About dangerous visibility and speaking bans
Members of the film collective Altyazi from Turkey ask themselves what the deal is with cinema and politics in their country. The group self-publishes a bimonthly magazine of film criticism and organises cinema screenings and events, intending to bolster the self-confidence of the independent Turkish film scene. Besides spreading knowledge, the group is especially concerned with facilitating encounters – because a free film culture is the joint responsibility of the audience, readers and producers. A workshop discussion with Senem Aytaç and members of the group will focus on film criticism’s existing and potential role within this context, positing criticism as a method of raising awareness and a collective objection against (self-)censorship. How do social tensions in Turkey influence cinema and criticism?
About a new cinephilia
The American film critic and blogger Girish Shambu recently wrote a manifesto for the magazine “Film Quarterly”. The focus is on the notion of a contemporary, left-wing cinephilia. Shambu calls for the recognition of critically educated movements within film culture and rejects a purely aesthetically-oriented, male auteur-centred, apolitical love of film: “You shall know the old cinephilia by the sounds of its worrying: film culture these days is ‘too PC,’ too ‘morality driven,’ and ‘all about identity politics.’ Supposedly (…) the community of cinema lovers is no longer unified the way it once (allegedly) was. For the new cinephilia, however, this unity of film culture is a figment of nostalgic fantasy, a fiction propagated and sustained by the imposition of a false universalism.”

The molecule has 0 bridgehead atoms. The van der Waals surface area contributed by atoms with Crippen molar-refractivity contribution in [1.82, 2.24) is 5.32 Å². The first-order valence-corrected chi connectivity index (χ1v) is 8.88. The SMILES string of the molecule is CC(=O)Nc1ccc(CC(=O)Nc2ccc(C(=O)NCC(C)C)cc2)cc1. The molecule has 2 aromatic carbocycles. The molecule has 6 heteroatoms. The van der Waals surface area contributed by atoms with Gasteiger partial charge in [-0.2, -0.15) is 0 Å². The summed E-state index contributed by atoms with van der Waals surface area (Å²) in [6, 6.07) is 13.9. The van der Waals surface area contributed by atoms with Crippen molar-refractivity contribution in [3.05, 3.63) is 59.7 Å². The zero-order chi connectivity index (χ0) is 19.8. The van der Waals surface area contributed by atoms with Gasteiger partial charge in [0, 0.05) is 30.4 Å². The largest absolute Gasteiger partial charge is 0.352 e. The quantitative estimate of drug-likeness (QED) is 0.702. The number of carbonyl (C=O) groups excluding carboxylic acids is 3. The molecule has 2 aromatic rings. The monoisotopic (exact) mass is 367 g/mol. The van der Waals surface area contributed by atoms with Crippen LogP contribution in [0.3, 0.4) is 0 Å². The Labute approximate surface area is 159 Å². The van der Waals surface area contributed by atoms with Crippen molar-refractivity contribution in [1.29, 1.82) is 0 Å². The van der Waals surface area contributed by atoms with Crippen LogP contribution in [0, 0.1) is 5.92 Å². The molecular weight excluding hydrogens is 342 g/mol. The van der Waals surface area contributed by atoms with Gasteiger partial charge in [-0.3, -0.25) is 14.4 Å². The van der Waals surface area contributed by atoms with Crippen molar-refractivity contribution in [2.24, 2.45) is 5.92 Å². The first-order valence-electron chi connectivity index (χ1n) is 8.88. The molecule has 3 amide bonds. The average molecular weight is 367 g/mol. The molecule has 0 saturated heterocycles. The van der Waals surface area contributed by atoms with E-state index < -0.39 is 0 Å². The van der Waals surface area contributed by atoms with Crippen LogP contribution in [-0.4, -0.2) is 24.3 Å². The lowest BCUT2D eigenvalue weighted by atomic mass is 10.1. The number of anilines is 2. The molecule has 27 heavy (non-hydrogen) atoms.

One space is dedicated to borderless cinema: filmmaker and video artist Evi Stamou and film curator Marianna Kaplatzi, representing the collective “Balkan Can Kino” from Athens, report on the possibilities offered by the operation of a self-organised cinema. Aleksandra Milovanović (University of Arts, Belgrade) and Branka Pavlović (filmmaker, video artist) use scientific tools to investigate how the “Free Zone Belgrade Human Rights Film Festival” has, through centralised and decentralised forms of film festival operation, managed to develop and shape an activist position over the course of 15 years. The video artist Oliver Bassemir brings his “Cinephilic Germ Cell” from Hamburg: under this name, he appears in regular film programmes to question the meaning of “political architecture” with regards to the cinema hall.